Nightly Backup MySQL data to Amazon S3

Running within the Amazon Web Services ecosystem has some pretty awesome perks for system admins and developers alike. Since I run a lot of different systems on EC2 instances I have found it very useful to have the databases backed up on an automated schedule. Using AWS’ CLI tool it is very simple and straightforward to do this.

You’ll need to setup an API user on your AWS account with admin privileges before moving forward to get an Access Key and Secret Key for the CLI to sign requests on your behalf. To do this follow this guide.

Once you’ve retrieved your access key and secret, log into the machine you want to run the backup script from and install the AWS CLI library.

$ sudo yum install aws-cli

Then configure aws-cli to use your API credentials:

$ aws configure
AWS Secret Access Key [None]: PASTE_YOUR_SECRET_KEY
Default region name [None]: 
Default output format [None]: 

Now the AWS library can connect and use your services. A custom Bash script will tie all of this together. Open a text editor:

$ sudo nano ~/

You might want a separate bucket for your database backups, but any bucket will do. Navigate to your S3 console and create a new bucket, or grab the name of one you want to use for this purpose. I suggest setting strict permissions here so that this data is not publicly accessible, or accessible to any users with low level privileges on your AWS account.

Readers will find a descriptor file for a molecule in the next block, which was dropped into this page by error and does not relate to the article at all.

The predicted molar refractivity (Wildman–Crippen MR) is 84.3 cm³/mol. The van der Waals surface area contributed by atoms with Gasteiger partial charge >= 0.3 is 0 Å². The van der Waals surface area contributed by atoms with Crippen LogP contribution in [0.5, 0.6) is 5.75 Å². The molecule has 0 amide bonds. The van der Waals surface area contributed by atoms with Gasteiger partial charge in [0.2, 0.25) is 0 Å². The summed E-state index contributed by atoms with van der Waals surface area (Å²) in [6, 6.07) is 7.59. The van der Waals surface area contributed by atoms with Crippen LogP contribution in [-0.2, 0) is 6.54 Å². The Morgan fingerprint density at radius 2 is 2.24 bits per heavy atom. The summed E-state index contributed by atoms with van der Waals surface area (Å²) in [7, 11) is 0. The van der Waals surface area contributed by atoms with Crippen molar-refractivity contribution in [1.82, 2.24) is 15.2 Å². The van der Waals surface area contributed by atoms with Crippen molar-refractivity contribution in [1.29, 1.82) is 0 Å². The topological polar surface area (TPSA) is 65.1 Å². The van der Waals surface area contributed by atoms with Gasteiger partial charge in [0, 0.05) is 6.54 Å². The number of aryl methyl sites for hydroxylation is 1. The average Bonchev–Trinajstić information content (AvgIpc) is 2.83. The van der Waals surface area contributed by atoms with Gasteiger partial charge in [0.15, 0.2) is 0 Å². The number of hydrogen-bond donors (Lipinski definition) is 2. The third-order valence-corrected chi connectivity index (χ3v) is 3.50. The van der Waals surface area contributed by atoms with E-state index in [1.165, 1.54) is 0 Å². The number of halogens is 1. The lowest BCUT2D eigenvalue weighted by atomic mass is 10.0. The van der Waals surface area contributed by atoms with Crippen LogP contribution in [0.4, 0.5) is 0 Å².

Add this script to dump, zip, move the backup to s3 then delete the local file:

export HOME=/home/ec2-user
mysqldump -uyour_db_user --password='password' -h localhost --routines --opt your_db | gzip > ~/your_db.sql.gz
aws s3 cp ~/your_db.sql.gz s3://your.s3.bucket/
rm ~/your_db.sql.gz

Make the new shell script executable:

$ sudo chmod +x ~/

Test the script to make sure it works:

$ ~/
Warning: Using a password on the command line interface can be insecure.
upload: ../../../../home/ec2-user/your_db.sql.gz to s3://radius.db.bak/your_db.sql.gz

If everything went well, you should now see the backup SQL Zip file in your S3 bucket. To make this backup run nightly, we will add it to the crontab.

$ sudo nano /etc/crontab

# For details see man 4 crontabs

# Example of job definition:
# .---------------- minute (0 - 59)
# |  .------------- hour (0 - 23)
# |  |  .---------- day of month (1 - 31)
# |  |  |  .------- month (1 - 12) OR jan,feb,mar,apr ...
# |  |  |  |  .---- day of week (0 - 6) (Sunday=0 or 7) OR sun,mon,tue,wed,thu,fri,sat
# |  |  |  |  |
# *  *  *  *  * user-name command to be executed
0 0 * * * ec2-user /home/ec2-user/

You’re all set, now make sure to check back tomorrow to make sure the process is running and everything is setup properly. If it is, you should see the ‘Last modified’ date update on your backup file.